How many of you have tried to create something, worked until your brain was bleeding from the effort of doing your best, and finished it feeling like there was something missing, like some piece of inspiration had forgotten to show up to work and left you there to struggle on your own?
If you have, then Elizabeth Gilbert, author of the international bestseller Eat Pray Love, has words of wisdom specifically directed at you.
Being a creator is difficult work at its best; what with self-doubt creeping into your daily thoughts, criticism and doubt from your friends and family who are worried you’ll become a mentally unstable drug addict, and the insatiable need to create when the passion grips you, it’s little wonder that there is such a stigma against artists of any kind. So take a step back, breath, and embrace the reality that inspiration is a far more magical concept than many feel comfortable believing.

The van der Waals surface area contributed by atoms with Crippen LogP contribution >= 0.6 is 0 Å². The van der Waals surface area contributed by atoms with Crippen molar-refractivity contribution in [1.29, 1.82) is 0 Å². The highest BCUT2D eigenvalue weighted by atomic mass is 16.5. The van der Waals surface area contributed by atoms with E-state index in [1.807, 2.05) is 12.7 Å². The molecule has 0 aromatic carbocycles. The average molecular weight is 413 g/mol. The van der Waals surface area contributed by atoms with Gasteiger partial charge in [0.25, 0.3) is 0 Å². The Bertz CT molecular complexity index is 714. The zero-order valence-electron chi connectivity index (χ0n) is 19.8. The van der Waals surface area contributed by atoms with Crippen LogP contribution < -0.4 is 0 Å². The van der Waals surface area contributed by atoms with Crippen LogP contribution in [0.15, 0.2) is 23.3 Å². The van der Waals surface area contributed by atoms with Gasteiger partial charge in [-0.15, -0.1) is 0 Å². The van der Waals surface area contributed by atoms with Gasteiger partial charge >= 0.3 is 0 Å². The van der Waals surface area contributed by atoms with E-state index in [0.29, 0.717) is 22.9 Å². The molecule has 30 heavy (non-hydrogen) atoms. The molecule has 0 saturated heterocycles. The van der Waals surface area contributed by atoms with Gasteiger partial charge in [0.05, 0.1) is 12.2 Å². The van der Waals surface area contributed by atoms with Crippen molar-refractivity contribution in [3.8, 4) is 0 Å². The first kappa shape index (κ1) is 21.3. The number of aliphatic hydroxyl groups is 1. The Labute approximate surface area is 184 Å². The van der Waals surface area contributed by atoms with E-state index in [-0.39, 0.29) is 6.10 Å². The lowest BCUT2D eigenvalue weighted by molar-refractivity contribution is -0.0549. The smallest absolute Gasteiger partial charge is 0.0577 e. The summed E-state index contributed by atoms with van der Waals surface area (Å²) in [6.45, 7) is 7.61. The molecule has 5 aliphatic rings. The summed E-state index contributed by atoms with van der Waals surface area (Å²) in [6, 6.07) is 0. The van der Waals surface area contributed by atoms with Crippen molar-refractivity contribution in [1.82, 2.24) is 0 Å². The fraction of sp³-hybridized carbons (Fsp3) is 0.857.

In Elizabeth Gilbert’s TED talk, “Your Elusive Creative Genius,” she discusses all of these things with profound insight and a generous splash of personal experience that may not convince everyone of inspiration’s mystical qualities, but should shed insight of some kind into the minds of anyone who has ever had the desire to create something new, but feared the depths of despair that tend to come with it.